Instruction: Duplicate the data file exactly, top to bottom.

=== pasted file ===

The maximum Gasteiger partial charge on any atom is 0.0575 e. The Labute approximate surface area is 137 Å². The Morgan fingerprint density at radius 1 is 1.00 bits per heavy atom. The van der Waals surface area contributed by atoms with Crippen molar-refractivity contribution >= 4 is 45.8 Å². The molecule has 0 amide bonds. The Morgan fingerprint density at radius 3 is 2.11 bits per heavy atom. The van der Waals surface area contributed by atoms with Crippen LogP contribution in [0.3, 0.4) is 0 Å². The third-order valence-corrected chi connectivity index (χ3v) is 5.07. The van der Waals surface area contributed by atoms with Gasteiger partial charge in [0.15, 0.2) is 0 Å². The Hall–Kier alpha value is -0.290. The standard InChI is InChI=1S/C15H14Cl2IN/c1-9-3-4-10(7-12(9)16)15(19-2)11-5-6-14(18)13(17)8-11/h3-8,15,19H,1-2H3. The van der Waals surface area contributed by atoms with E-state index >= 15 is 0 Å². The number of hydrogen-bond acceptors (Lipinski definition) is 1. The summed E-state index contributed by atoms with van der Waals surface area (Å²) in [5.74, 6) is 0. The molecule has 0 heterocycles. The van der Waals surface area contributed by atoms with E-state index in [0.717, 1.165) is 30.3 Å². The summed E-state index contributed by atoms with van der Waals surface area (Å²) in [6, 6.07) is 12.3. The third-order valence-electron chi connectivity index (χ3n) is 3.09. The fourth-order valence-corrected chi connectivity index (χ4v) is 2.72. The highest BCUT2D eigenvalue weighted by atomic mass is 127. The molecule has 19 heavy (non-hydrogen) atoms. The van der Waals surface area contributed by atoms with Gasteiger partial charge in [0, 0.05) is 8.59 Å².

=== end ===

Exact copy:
The maximum Gasteiger partial charge on any atom is 0.0575 e. The Labute approximate surface area is 137 Å². The Morgan fingerprint density at radius 1 is 1.00 bits per heavy atom. The van der Waals surface area contributed by atoms with Crippen molar-refractivity contribution >= 4 is 45.8 Å². The molecule has 0 amide bonds. The Morgan fingerprint density at radius 3 is 2.11 bits per heavy atom. The van der Waals surface area contributed by atoms with Crippen LogP contribution in [0.3, 0.4) is 0 Å². The third-order valence-corrected chi connectivity index (χ3v) is 5.07. The van der Waals surface area contributed by atoms with Gasteiger partial charge in [0.15, 0.2) is 0 Å². The Hall–Kier alpha value is -0.290. The standard InChI is InChI=1S/C15H14Cl2IN/c1-9-3-4-10(7-12(9)16)15(19-2)11-5-6-14(18)13(17)8-11/h3-8,15,19H,1-2H3. The van der Waals surface area contributed by atoms with E-state index >= 15 is 0 Å². The number of hydrogen-bond acceptors (Lipinski definition) is 1. The summed E-state index contributed by atoms with van der Waals surface area (Å²) in [5.74, 6) is 0. The molecule has 0 heterocycles. The van der Waals surface area contributed by atoms with E-state index in [0.717, 1.165) is 30.3 Å². The summed E-state index contributed by atoms with van der Waals surface area (Å²) in [6, 6.07) is 12.3. The third-order valence-electron chi connectivity index (χ3n) is 3.09. The fourth-order valence-corrected chi connectivity index (χ4v) is 2.72. The highest BCUT2D eigenvalue weighted by atomic mass is 127. The molecule has 19 heavy (non-hydrogen) atoms. The van der Waals surface area contributed by atoms with Gasteiger partial charge in [0, 0.05) is 8.59 Å².